There is a misunderstanding I think that investigative journalists, in some glorified mystical time in the past, were once beloved creatures with abundant resources to pursue the powerful. There was a brief time when investigative reporting was more publicly celebrated, that’s in the wake of Watergate when a couple of journalists helped take down the President. Investigative teams were started at newspapers and television stations around the country. That didn’t last too long, now the blizzard of 24/7 news and the proliferation of tawdry so-called investigations has begun to blur the lines, in the public’s mind anyway, between investigative reporting, journalism and tabloid sensationalism. Nevertheless, I think we have to more clearly understand the place we occupy in the media firmament: Investigative reporters have always had to struggle to get their work out to the public because we frequently come up against powerful interests. Investigative reporters write what amounts to the third or fourth draft of history. We come in after the common wisdom has been established, and then jump in to reveal the real interests behind it. The greatest service that investigative journalists can provide is in puncturing the manufactured reality—to reveal what the real story is behind the reality created by powerful political and economic interests. For this reason, investigative journalists don’t make a lot of friends in high places, they never have. That’s not our role, it never has been. Now the stresses are being heightened by cutbacks in support from traditional, commercial sources for very talented investigative reporters. This is happening in the US as well as in Europe. I think that’s a big mistake. Media owners should understand that investigative journalism brings them readers, or viewers or listeners, and its often the thoroughly reported stories that give them credibility in the marketplace. Its also important to an informed democracy. What’s amazing now, I would add, is that there is still a tremendous amount of great investigative reporting being done around the world. In some ways, its flowering. Though its sometimes taking different forms—largely prompted by the enormous possibilities in the new media around the world, offering the chance to present investigative stories with video and audio and on the web. Understanding how best to exploit those possibilities, can help us ensure that investigative reporting expands and the combination of scepticism and rigorous reporting methodologies continues to adapt to the new technologies available for us.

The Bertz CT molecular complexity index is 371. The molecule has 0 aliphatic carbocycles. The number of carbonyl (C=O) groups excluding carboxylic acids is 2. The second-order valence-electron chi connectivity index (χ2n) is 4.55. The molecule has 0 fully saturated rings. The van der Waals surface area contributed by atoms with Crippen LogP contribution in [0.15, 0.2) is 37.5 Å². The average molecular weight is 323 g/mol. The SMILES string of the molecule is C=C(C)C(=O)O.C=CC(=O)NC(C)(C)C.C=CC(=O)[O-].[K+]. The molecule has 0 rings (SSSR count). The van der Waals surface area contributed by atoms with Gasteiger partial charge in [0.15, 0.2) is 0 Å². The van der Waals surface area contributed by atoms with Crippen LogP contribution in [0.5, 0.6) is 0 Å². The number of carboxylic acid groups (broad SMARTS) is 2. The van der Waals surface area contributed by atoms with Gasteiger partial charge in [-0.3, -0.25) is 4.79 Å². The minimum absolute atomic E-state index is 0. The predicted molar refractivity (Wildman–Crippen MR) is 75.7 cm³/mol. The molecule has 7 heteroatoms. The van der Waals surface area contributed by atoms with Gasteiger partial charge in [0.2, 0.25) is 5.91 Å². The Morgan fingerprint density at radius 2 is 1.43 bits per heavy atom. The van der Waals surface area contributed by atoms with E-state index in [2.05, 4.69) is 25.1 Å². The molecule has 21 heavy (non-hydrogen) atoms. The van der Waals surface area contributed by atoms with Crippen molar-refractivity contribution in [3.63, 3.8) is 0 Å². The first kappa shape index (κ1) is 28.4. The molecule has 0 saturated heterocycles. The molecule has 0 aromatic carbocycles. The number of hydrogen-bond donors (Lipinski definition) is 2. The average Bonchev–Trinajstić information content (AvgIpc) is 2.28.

Q.: Can the EU and the U.S. work together for developing investigative journalism?

We want to find ways. This conference may open up possibilities for cooperation between the two continents. There are great possibilities for Americans and Europeans to collaborate because we both have strong traditions in investigative journalism, and we are facing very similar challenges. If journalists can follow the global trail back and forth across the Atlantic, we can hold power accountable on a global scale.

Author: Borbála Keresztesy

Biography of Mark Schapiro:

Schapiro has been an investigative journalist for more than two decades and has built an award-winning track record with a focus on environmental and international affairs. His work has appeared in publications such as Harper’s, The Nation, Mother Jones, and The Atlantic Monthly; on television, as a correspondent for NOW with Bill Moyers and FRONTLINE/World; and on radio, as a correspondent for Marketplace. His cover story in December for The Nation, “New Power for ‘Old Europe,’” and series for public radio’s Marketplace, “Brussels Clout,” attracted wide interest and served as the springboard for an expanded investigation into the growing influence of the European Union insetting international environment, health and safety regulations. The resulting book, Exposed, was published by Chelsea Green Publishing in September 2007. His investigation for Frontline/World into the sinking of the Prestige oil tanker and the maritime system that made it possible was disseminated widely inside the European Parliament, and received an award from the Society of Environmental Journalists. Mark has worked and lived in and out of Europe for some 20 years, as a reporter and as founding editor of InterNation, a consortium of journalists producing international investigative stories.

Book Data
ISBN: 9781603580588
Year Added to Catalog: 2008
Book Format: Paperback
Dimensions: 6×9
Number of Pages: 224
Book Publisher: Chelsea Green Publishing
Release Date: December 20, 2008
Web Product ID: 412
Editor of Exposed: ChelseaGREEN

Mark Schapiro is a speaker at European VVOJ conference, co-sponsored by the Pascal Decroos Fund.